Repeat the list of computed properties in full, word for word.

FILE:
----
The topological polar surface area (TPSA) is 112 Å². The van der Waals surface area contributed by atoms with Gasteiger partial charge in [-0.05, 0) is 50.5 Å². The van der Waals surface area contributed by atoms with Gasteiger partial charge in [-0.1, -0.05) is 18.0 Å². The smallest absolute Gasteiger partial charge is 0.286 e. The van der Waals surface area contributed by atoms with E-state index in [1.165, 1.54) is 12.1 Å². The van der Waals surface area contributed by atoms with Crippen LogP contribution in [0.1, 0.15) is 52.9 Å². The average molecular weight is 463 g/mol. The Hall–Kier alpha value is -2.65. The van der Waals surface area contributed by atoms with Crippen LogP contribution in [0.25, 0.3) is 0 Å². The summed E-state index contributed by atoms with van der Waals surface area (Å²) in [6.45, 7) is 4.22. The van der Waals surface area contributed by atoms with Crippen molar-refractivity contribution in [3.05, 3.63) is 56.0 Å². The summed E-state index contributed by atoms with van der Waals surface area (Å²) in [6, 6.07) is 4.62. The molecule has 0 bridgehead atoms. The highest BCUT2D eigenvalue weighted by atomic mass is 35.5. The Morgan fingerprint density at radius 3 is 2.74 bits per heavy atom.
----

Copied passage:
The topological polar surface area (TPSA) is 112 Å². The van der Waals surface area contributed by atoms with Gasteiger partial charge in [-0.05, 0) is 50.5 Å². The van der Waals surface area contributed by atoms with Gasteiger partial charge in [-0.1, -0.05) is 18.0 Å². The smallest absolute Gasteiger partial charge is 0.286 e. The van der Waals surface area contributed by atoms with E-state index in [1.165, 1.54) is 12.1 Å². The van der Waals surface area contributed by atoms with Crippen LogP contribution in [0.1, 0.15) is 52.9 Å². The average molecular weight is 463 g/mol. The Hall–Kier alpha value is -2.65. The van der Waals surface area contributed by atoms with Crippen LogP contribution in [0.25, 0.3) is 0 Å². The summed E-state index contributed by atoms with van der Waals surface area (Å²) in [6.45, 7) is 4.22. The van der Waals surface area contributed by atoms with Crippen molar-refractivity contribution in [3.05, 3.63) is 56.0 Å². The summed E-state index contributed by atoms with van der Waals surface area (Å²) in [6, 6.07) is 4.62. The molecule has 0 bridgehead atoms. The highest BCUT2D eigenvalue weighted by atomic mass is 35.5. The Morgan fingerprint density at radius 3 is 2.74 bits per heavy atom.